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House mice are wrecking the ecosystem of California islands

The population has soared to about 50,000, inhabiting an area roughly the size of two football fields.

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House mice were unintentionally introduced to the Farallon Islands by 19th-century sailors. (Point Blue Conservation via SWNS)

By Mark Waghorn via SWNS

A plague of house mice is wrecking the ecosystem of the beautiful Farallon Islands of California, according to new research.

The tiny rodents are eating their way through native insects, seabirds and plants that are not found anywhere else.

The mice were introduced to the Farallon Islands, 30 miles off San Francisco, by 19th-century sailors.

The population has since soared to about 50,000, inhabiting an area roughly the size of two football fields.

There is now a proposed plan by the US Fish and Wildlife Service to eradicate them.

The stark granite outcrops are a biodiversity hotspot - home to 300,000 breeding seabirds such as puffins and gulls, five species of seals and sea lions and a unique cricket.

View of Southeast Farallon Island from West End. (Point Blue Conservation via SWNS)

Lead author Professor Michael Polito, of Louisiana State University, said: "Prior to this research, there was a lack of data on what exactly mice were eating on the island and how their diets changed throughout the year."

Prof Polito's team used a technique called stable isotope analysis to trace the chemical signatures of foods in mouse tissues.

He explained: "Effectively, mice are what they eat."

They also examined their seasonal abundance over a 17-year period - relating it to the availability of native seabirds, salamanders, insects and vegetation.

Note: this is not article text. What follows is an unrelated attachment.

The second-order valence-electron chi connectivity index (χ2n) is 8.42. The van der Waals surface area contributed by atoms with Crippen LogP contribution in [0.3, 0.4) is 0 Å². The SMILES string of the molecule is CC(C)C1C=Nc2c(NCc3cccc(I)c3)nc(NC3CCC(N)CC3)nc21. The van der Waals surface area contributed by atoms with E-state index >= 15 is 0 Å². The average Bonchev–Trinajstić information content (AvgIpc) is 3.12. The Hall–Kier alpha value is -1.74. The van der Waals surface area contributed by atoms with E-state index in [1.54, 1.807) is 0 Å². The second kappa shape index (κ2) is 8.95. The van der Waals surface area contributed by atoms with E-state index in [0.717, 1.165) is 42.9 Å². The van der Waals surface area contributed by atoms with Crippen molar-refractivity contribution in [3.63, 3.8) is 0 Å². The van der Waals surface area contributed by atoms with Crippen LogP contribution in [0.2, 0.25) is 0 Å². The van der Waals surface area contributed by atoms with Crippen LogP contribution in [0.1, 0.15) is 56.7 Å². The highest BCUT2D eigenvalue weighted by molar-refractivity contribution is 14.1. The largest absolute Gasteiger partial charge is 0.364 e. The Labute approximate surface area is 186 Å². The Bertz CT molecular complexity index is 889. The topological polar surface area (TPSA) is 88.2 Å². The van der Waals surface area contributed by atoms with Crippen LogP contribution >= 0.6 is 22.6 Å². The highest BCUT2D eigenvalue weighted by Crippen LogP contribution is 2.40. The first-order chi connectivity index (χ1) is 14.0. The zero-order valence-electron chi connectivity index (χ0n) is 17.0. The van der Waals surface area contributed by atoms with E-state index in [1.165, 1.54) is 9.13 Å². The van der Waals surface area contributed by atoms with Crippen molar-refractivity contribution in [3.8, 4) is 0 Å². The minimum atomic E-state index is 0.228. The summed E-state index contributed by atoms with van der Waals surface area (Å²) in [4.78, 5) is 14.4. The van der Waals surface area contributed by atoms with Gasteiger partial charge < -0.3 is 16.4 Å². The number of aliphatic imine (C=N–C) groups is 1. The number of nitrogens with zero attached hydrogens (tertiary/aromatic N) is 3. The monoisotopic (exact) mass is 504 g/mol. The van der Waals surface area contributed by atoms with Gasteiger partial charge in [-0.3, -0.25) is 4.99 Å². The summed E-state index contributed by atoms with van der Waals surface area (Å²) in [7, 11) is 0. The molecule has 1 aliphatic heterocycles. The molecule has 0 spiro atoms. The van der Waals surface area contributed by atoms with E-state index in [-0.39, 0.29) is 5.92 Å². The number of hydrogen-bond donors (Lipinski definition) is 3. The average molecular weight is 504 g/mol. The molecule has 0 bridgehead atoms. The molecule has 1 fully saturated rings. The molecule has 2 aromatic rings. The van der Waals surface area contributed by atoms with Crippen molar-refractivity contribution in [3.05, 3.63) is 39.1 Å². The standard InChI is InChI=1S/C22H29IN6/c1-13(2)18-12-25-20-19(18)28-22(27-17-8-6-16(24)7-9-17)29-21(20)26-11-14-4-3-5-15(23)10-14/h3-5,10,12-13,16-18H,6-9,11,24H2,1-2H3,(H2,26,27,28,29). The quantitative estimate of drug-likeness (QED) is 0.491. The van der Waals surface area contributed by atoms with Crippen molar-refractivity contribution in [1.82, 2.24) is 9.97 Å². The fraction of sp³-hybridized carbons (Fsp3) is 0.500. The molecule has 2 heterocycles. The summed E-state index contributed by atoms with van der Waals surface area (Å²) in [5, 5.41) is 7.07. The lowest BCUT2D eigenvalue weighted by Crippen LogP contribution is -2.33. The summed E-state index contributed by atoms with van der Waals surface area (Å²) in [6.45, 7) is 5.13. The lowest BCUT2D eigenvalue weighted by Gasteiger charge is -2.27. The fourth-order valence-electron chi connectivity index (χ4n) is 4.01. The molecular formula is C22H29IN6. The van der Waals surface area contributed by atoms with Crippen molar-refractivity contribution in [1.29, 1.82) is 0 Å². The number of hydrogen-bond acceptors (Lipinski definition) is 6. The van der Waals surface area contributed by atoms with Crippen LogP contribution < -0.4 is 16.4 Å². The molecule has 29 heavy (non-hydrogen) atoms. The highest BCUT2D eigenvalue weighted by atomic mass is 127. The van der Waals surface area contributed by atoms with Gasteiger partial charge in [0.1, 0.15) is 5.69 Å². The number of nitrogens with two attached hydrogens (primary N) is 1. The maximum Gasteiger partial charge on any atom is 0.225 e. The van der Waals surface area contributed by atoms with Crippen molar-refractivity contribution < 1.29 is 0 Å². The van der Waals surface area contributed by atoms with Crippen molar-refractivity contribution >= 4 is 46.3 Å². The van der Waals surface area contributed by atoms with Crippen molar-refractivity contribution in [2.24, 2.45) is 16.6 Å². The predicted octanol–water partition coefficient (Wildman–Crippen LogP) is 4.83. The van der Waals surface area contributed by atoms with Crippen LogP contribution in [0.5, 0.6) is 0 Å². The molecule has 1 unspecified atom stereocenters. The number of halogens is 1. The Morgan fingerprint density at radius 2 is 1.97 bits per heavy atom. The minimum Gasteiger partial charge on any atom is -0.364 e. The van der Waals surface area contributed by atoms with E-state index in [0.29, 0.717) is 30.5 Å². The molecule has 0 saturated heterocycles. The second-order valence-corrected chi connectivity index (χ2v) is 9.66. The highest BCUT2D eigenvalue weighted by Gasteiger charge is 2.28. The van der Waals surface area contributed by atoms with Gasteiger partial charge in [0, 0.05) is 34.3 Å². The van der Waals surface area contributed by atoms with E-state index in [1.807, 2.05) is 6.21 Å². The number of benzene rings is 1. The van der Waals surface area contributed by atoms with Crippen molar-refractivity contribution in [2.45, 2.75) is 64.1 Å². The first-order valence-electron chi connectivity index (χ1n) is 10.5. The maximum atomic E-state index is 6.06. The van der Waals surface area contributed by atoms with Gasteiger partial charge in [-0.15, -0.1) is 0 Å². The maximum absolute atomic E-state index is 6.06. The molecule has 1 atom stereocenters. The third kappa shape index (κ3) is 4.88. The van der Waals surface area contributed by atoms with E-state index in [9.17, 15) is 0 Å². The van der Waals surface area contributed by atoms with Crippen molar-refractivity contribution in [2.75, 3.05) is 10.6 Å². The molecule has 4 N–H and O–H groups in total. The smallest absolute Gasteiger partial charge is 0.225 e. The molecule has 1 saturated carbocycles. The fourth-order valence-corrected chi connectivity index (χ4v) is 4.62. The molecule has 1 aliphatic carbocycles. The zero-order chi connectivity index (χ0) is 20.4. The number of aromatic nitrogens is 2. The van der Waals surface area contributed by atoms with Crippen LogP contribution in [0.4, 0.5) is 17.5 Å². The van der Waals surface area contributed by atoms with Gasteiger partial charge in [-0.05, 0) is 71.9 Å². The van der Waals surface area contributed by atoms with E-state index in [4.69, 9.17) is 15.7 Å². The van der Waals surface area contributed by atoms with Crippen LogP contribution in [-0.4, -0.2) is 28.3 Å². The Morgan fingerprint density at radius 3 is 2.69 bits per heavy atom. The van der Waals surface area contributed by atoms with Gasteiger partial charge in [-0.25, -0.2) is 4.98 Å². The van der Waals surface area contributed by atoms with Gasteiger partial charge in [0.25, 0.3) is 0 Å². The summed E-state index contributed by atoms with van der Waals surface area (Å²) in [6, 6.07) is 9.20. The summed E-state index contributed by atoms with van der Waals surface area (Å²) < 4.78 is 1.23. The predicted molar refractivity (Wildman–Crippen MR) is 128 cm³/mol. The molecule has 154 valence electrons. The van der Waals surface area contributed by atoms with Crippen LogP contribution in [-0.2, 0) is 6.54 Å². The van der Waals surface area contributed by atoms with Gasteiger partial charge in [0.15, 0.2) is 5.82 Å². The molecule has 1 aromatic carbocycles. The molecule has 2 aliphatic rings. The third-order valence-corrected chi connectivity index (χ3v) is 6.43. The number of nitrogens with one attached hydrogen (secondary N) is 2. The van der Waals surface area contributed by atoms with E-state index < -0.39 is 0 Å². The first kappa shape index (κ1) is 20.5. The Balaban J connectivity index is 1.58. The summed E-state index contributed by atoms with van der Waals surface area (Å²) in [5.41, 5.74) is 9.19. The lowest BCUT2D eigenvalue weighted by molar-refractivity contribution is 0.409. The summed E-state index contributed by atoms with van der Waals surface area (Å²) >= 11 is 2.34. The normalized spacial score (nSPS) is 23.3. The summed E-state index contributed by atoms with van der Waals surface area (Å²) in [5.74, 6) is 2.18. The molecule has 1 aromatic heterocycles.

The study found the mice are highly "omnivorous and opportunistic" diners whose numbers and diets vary dramatically throughout the year due to availability and climate.

In spring they eat mainly plants. As summer rolls around, numbers begin to increase and they start to rely more on native insects and seabirds.

By autumn the community is booming. Density can reach a whopping 1,200 mice per acre - the highest on any island in the world.

The Farallon Islands ecosystem is the largest seabird breeding colony in the contiguous U.S. Invasive house mice are a threat to the ecosystem.
(Point Blue Conservation via SWNS)

Diets transition more fully to insects - putting them in direct competition with the Farallon arboreal salamander, a tree climber is found only on the islands.

Mouse numbers then decline during the cooler, wetter conditions of winter.

Just the presence of mice on the islands attracts migratory predators, such as Burrowing owls, which then prey on rare native seabirds.

Prof Polito said: "Native plants and many animals can't leave the island to get away from the mice.

"These plants and wildlife never had to evolve defensive behaviors against rodents in the way mainland species have."

The question of how best to solve the growing problem has created a decade-long conservation crisis.

Federal authorities most recently proposed a controversial solution that would have involved dropping a rodent poison called brodifacoum from helicopters.

Critics argued it could have hurt marine life and perhaps even caused an epidemic of dead seagulls in nearby San Francisco.

Co-author Pete Warzybok, Farallon Islands Program Lead at Point Blue Conservation Science, said: "Our study provides the latest and most comprehensive understanding of mouse diet and the impacts they're having on the native community - in particular to the endemic arboreal salamander.

"These findings make a stronger-than-ever case for the eradication of the mice as a crucial step in restoring the Farallon Islands ecosystem.

"Sometimes you’ll see the ground moving as mice are burrowing their little tunnels underneath. The numbers are truly astounding."

Almost all the world's 10,000 ashy storm petrels live off the California coast - half on the island. Owls lured by the mice eat one or two petrels a night.

It illustrates the fine balance in nature as human visitors bring unwelcome guests to delicate ecosystems across the globe.

The study is published in the journal PeerJ.

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